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Managing Bullying and Harassment in the Workplace



This article is brought to you by Slater and Gordon.

By Laura Blandthorn, Graduate Industrial & Employment.


Research suggests that nearly 50% of all employees have experienced workplace bullying at some stage in their career.[1] Bullying and harassment seriously affects mental health and wellbeing, impacts upon performance at work and job retention. It is common to see bullying and harassment intersect with and be excused by performance management. Therefore, it is important to know the difference and equip yourself with the knowledge required to take effective action.



What is bullying and harassment?

The Fair Work Act 2009 (Cth) contains anti-bullying laws that are intended to protect workers. The Act defines bullying and harassment as:

  1. repeated unreasonable behaviour that is directed towards a worker (or a group of workers);
  2. that occurs in the workplace; and
  3. that creates a risk to health.

Generally, to be successful in demonstrating that bullying and harassment has occurred all three elements above need to be present. Examples of bullying and harassment include:

  • Spreading malicious rumours
  • Making derogatory comments (including via social media)
  • Practical jokes or intimidation
  • Exclusion from work related events
  • Emotional abuse
  • Physical abuse
  • Threats
  • Shouting
  • Victimisation
  • The imposition of unreasonable work expectations


What is reasonable management action? 

‘Reasonable management action carried out in a reasonable manner’ is not considered bullying and harassment. Therefore, it is important to be aware of this difference when considering bullying and harassment by managers and supervisors.

The key questions to consider are whether you are being directed to do a reasonable task and whether the manner in which you are directed is reasonable.

For example, it would not be reasonable to critique work or performance where there was no basis for doing so. Equally, it would not be reasonable to be abused for poor work performance. Although,  ‘some degree of humiliation’ may be the consequence of a manager engaging in reasonable management action.’[2] In one case,  a manager was found to have bullied and harassed two employees by finding faults with work when there was none, directing the workers to complete work records incorrectly, hiding equipment and acting in a confrontational manner. [3]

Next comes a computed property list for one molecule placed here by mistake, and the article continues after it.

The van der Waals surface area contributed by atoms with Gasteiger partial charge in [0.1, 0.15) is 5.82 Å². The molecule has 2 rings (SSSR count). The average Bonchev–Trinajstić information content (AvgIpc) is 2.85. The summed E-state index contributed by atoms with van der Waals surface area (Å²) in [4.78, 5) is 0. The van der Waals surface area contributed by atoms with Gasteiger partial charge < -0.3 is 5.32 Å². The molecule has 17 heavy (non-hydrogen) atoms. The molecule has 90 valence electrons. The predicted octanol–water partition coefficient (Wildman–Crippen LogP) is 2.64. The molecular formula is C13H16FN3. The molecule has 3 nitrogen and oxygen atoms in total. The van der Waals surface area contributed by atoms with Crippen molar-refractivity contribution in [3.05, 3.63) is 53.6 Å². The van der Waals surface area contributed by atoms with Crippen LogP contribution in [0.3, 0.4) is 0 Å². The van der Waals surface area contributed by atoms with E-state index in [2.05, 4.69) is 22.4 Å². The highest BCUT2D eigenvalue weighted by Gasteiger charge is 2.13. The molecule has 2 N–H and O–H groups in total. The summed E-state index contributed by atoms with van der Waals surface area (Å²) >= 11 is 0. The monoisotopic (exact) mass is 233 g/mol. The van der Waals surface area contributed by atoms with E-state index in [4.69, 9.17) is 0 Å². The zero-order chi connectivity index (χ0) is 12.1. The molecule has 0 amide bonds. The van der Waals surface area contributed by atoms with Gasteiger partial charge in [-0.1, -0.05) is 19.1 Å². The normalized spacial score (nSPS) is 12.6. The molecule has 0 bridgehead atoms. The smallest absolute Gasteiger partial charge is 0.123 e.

What should I do if I am bullied at work?

If you think that you are being subject to bullying and harassment in the workplace it is very important that you keep a record of the incidents in a format that can be accessed outside the workplace. For example, you could take notes in a notebook, make notes on your personal phone and take screen shots of messages.

If the bullying takes the form of performance management or criticisms of your work, you should record the action and an explanation as to why it is unreasonable.

Sometimes, workplaces will have polices that specifically deal with bullying and harassment. It is important for workers to become aware of these policies and use them to protect themselves.  The remedies available at the Fair Work Commission are limited to a negotiated resolution or a stop bullying order.

You should contact HACSU if you think you are being bullied and harassed as they are best placed to provide practical on the ground assistance in the first instance. In some cases, the impact of bullying and harassment can give rise to a WorkCover claim. HACSU can assist you with a referral to Slater and Gordon Lawyers for claims such as this.

Laura Blandthorn


The Author:  Laura Blandthorn is Graduate in Slater and Gordon’s Industrial and Employment team in Melbourne. Laura is passionate about helping people get the justice and support they need and deserve.  

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[1] Beyond Blue, Workplace Bullying in Australia (Final Report) 30 May 2014, 9.

[2] Comcare v Martinez (No 2) [2013] FCA 439 (17 May 2013) [73] [76].

[3] Lacey and Kandelaars v Murrays and Cullen [2017] FWC 3136.